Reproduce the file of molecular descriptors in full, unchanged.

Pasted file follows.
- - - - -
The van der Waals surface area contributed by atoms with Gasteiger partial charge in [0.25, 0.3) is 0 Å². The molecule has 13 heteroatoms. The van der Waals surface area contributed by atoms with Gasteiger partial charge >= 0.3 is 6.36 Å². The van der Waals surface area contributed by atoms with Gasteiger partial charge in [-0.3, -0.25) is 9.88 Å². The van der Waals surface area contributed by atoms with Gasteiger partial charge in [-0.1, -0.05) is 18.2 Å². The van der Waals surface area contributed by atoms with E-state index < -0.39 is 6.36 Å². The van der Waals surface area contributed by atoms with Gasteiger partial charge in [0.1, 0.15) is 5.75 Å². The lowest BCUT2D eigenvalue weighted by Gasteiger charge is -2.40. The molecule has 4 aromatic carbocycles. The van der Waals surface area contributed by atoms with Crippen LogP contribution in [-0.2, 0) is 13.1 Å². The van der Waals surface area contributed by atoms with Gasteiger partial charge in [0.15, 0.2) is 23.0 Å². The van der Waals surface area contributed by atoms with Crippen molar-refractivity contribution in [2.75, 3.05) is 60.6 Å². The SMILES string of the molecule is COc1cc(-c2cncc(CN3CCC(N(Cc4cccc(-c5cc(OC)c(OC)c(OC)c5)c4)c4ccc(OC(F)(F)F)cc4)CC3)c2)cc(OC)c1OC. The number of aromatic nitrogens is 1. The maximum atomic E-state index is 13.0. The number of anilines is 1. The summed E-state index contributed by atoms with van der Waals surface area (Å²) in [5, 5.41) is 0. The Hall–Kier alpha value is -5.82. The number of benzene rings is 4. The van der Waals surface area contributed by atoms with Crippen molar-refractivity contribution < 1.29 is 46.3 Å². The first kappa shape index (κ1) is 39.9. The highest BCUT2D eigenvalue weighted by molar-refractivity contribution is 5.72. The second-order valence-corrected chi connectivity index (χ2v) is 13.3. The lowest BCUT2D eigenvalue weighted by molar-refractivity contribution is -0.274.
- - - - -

The van der Waals surface area contributed by atoms with Gasteiger partial charge in [0.25, 0.3) is 0 Å². The molecule has 13 heteroatoms. The van der Waals surface area contributed by atoms with Gasteiger partial charge >= 0.3 is 6.36 Å². The van der Waals surface area contributed by atoms with Gasteiger partial charge in [-0.3, -0.25) is 9.88 Å². The van der Waals surface area contributed by atoms with Gasteiger partial charge in [-0.1, -0.05) is 18.2 Å². The van der Waals surface area contributed by atoms with E-state index < -0.39 is 6.36 Å². The van der Waals surface area contributed by atoms with Gasteiger partial charge in [0.1, 0.15) is 5.75 Å². The lowest BCUT2D eigenvalue weighted by Gasteiger charge is -2.40. The molecule has 4 aromatic carbocycles. The van der Waals surface area contributed by atoms with Crippen LogP contribution in [-0.2, 0) is 13.1 Å². The van der Waals surface area contributed by atoms with Gasteiger partial charge in [0.15, 0.2) is 23.0 Å². The van der Waals surface area contributed by atoms with Crippen molar-refractivity contribution in [2.75, 3.05) is 60.6 Å². The SMILES string of the molecule is COc1cc(-c2cncc(CN3CCC(N(Cc4cccc(-c5cc(OC)c(OC)c(OC)c5)c4)c4ccc(OC(F)(F)F)cc4)CC3)c2)cc(OC)c1OC. The number of aromatic nitrogens is 1. The maximum atomic E-state index is 13.0. The number of anilines is 1. The summed E-state index contributed by atoms with van der Waals surface area (Å²) in [5, 5.41) is 0. The Hall–Kier alpha value is -5.82. The number of benzene rings is 4. The van der Waals surface area contributed by atoms with Crippen molar-refractivity contribution < 1.29 is 46.3 Å². The first kappa shape index (κ1) is 39.9. The highest BCUT2D eigenvalue weighted by molar-refractivity contribution is 5.72. The second-order valence-corrected chi connectivity index (χ2v) is 13.3. The lowest BCUT2D eigenvalue weighted by molar-refractivity contribution is -0.274.